There has been a lot of iceberg-posts recently, but this may be the last. The crew and the scientists on board the Norwegian research vessel “G.O.Sars” have now finished the survey. Sailing in the Antarctic ocean was an unique adventure for everyone who participated. Rare birds, whales and icebergs where stored in their minds and on memory cards. After passing the (now famous) marbled iceberg, the crew saw a large iceberg in the horizon. Photos: Leif Nøttestad.
It was a large tabular iceberg. A tabular iceberg (or tabletop iceberg) is an iceberg, with a flat, table-like surface. The one seen on this post is probably 400-500 meters long. Though it is large, it is far from the largest tabular iceberg seen in the Antarctic Ocean.
It is hard to estimate the seize of such an iceberg when seen from a distance. It is like a floating island (here seen with a wandering albatross in the foreground). Knowing that only one-tenth of the volume of an iceberg is above water, it is hard to comprehend the amount of ice stored in this iceberg.
While some icebergs are large and impressive, others are small. Like works of art they decorate the surface in the Antarctic Ocean…
Photo: Øyvind Tangen
The post about the “marbled iceberg” got a lot of attention. Here is a new post about an icebergs in the Antarctic Ocean. This time the focus is on a striped iceberg. At first I thought that a part of the iceberg was split, but the dark blue stripe is actually a part of the iceberg.
A closer look at the photo (see below) shows that the dark stripe seems to be made of frozen water.
I guess that the dark stripe must have been horizontal when it was made. Below you can see a picture of another iceberg with a dark stripe. Photos: Øyvind Tangen.
Here is a post with no fish or fishing. The Norwegian research vessel “G.O.Sars” is now on a survey in the Antarctic Ocean. The vessel started the survey in Cape Town and then headed south. After days of sailing in the same flat and wet “landscape”, something special was observed. The crew spotted an iceberg, but it did not look like an ordinary iceberg.
The iceberg seemed to be marbled. The iceberg had dark stripes or layers in between. Is it made by ice crystals with different density, or ice with different density of salt? Are the dark layers made of ice with ash; proof of volcanic activity thousand of years ago? Maybe some readers know the answer? The photos were taken by Øyvind Tangen two days ago.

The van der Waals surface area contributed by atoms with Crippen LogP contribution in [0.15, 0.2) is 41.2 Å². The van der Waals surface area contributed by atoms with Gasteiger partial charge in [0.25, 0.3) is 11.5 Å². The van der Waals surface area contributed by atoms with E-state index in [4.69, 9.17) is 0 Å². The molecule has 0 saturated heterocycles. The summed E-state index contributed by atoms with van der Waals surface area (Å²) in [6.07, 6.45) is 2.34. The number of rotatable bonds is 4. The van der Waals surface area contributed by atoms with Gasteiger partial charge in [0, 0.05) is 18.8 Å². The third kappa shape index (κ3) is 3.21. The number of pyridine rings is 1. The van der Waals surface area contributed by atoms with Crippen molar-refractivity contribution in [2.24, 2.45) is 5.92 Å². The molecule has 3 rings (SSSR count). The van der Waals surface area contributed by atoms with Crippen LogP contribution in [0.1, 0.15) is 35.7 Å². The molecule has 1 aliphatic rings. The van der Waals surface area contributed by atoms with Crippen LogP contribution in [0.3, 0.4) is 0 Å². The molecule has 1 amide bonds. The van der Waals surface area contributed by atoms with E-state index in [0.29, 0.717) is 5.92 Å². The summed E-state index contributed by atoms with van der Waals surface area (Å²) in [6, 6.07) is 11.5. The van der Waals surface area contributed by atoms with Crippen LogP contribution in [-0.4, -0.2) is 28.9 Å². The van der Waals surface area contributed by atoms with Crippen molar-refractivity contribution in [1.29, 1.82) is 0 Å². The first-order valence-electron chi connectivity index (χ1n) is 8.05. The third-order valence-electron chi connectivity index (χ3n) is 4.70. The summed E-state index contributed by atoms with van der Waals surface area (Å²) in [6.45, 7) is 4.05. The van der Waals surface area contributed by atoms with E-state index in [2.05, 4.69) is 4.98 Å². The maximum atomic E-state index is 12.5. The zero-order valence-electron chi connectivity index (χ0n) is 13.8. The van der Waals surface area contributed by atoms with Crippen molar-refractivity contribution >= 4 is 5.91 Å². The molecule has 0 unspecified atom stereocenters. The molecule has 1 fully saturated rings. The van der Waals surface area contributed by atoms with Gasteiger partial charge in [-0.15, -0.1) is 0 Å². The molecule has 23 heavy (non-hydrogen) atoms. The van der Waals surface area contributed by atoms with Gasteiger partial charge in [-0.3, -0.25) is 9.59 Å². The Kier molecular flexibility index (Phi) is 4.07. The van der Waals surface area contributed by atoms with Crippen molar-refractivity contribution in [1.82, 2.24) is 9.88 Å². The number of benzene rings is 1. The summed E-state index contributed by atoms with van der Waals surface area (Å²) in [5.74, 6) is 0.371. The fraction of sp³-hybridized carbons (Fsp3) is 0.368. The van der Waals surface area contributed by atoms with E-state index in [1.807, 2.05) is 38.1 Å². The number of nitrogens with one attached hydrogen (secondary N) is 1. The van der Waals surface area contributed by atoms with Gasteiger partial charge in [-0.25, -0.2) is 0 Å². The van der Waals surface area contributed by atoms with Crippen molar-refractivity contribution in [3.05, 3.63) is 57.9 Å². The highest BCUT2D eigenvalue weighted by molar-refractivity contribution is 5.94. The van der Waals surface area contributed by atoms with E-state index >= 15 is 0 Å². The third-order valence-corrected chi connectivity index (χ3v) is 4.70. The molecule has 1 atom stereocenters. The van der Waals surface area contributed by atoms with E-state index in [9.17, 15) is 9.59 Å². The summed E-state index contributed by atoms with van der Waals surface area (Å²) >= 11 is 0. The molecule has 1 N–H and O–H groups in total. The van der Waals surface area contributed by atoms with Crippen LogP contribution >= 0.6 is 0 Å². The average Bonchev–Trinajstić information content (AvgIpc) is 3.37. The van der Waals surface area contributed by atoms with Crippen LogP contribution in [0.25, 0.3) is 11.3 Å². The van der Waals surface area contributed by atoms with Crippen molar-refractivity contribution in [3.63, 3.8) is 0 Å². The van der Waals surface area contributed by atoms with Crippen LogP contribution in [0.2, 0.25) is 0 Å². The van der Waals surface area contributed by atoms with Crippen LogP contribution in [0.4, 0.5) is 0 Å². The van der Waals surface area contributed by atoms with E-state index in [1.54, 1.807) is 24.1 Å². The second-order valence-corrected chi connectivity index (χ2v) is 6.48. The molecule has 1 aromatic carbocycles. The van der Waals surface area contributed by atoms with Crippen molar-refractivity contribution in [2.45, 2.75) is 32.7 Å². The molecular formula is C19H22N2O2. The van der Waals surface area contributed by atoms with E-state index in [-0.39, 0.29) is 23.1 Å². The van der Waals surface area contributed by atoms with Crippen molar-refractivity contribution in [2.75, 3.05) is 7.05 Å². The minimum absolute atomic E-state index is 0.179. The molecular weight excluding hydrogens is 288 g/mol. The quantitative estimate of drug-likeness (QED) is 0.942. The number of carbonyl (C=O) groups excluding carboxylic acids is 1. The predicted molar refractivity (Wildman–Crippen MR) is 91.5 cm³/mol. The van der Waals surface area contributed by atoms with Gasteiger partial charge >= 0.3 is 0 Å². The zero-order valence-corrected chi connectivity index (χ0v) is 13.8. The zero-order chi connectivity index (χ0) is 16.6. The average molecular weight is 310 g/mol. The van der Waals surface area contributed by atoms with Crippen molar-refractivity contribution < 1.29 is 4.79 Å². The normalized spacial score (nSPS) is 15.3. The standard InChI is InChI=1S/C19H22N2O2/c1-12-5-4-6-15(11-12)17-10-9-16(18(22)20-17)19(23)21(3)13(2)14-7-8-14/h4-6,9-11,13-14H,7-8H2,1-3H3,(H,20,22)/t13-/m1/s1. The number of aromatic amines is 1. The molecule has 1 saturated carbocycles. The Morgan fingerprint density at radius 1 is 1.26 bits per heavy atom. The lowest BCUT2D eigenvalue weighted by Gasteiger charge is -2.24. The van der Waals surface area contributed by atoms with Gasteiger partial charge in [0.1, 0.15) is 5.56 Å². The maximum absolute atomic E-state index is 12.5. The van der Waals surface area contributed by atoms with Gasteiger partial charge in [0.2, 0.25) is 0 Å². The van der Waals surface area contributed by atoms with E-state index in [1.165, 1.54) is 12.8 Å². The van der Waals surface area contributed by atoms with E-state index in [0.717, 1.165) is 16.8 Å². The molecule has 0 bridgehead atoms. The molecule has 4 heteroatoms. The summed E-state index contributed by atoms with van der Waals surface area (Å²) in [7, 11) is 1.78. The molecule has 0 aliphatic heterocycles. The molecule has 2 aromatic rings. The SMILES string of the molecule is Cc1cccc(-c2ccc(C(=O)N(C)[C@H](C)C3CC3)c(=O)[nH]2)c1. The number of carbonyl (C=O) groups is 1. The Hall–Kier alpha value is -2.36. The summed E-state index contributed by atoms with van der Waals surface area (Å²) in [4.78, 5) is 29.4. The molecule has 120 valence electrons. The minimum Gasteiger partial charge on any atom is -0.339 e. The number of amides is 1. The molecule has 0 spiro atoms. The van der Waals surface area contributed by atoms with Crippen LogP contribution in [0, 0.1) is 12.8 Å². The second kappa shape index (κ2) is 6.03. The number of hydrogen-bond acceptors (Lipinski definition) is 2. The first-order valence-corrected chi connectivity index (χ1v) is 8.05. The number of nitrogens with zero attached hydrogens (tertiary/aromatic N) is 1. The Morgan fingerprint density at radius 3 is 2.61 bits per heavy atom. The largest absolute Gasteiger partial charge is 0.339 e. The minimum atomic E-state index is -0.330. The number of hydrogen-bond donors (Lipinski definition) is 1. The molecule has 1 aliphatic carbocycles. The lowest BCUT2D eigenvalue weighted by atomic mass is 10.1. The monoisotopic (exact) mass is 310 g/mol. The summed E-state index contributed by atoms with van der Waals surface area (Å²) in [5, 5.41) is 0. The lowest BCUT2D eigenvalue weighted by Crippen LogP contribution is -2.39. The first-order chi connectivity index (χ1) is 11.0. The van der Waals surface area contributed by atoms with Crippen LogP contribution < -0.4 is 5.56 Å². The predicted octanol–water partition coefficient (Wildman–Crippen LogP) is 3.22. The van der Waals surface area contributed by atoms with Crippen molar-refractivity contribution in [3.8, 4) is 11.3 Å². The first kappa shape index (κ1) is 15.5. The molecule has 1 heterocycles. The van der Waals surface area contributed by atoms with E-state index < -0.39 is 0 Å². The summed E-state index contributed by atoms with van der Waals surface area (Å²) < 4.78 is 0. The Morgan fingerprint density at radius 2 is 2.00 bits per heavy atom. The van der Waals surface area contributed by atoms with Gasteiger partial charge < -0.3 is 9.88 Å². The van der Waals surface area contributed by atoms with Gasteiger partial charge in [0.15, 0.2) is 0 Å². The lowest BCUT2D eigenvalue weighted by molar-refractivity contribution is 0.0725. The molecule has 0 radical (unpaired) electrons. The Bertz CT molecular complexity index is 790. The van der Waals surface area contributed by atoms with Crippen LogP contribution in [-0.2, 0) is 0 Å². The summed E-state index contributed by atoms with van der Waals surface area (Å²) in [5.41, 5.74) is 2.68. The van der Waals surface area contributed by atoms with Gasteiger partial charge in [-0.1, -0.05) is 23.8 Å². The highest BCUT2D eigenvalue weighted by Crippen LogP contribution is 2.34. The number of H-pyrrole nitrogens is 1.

In late March 2003 the Norwegian research vessel Johan Hjort left Bergen (Norway), heading west. Its mission was to examine the blue withing stock on the spawning grounds west of Ireland.
After 7 days of sailing the crew started talking about a strange sound outside. Engines, pumps, fans and wind made a lot of noise, but one sound did not fit in. Three men started searching outside, and on the second floor they found “the sound”. A cat was hiding in a corner behind a winch drum. The poor cat was thin, wet, cold and dirty. The men gave the cat a shower, washing off oil and dirt from its fur.
The crew gave the cat everything a scared and hungry cat could want. After washing up, drying and eating, the cat slept…. and slept..
When the cat was found the vessel was far out in the Atlantic ocean – not far from the rocky islet Rock All – west of Ireland. The cat was therefore called Rockey. The story was soon known in Bergen, and it did not take long to find the owner of the cat. The cats’ real name was Sebastian and he had (of course) been missing for over a week. The cat still had to wait three more weeks before he could meet his owner.
The cat was never alone on the research vessel. Rockey got all the attention he could dream of, and it is not bad being a friend of the chef. A couple of times Rockey got to see the crew and the scientists working outside. Below you can see Rockey on a trawl bag filled with blue withing – an endless supply of food for a cat.
Rockey did not like the noise outside. He preferred being indoors; eating fillets, sleeping and being the main attraction on board. He had his own bed on board, but Rockey preferred the sofa – or a lap.
Rockey returned safely to Bergen, and it was a moving moment when he finally met his owner. This was the last time Rockey explored boats in the harbor. All photos: Øyvind Tangen (The Norwegian Institute of Marine Research).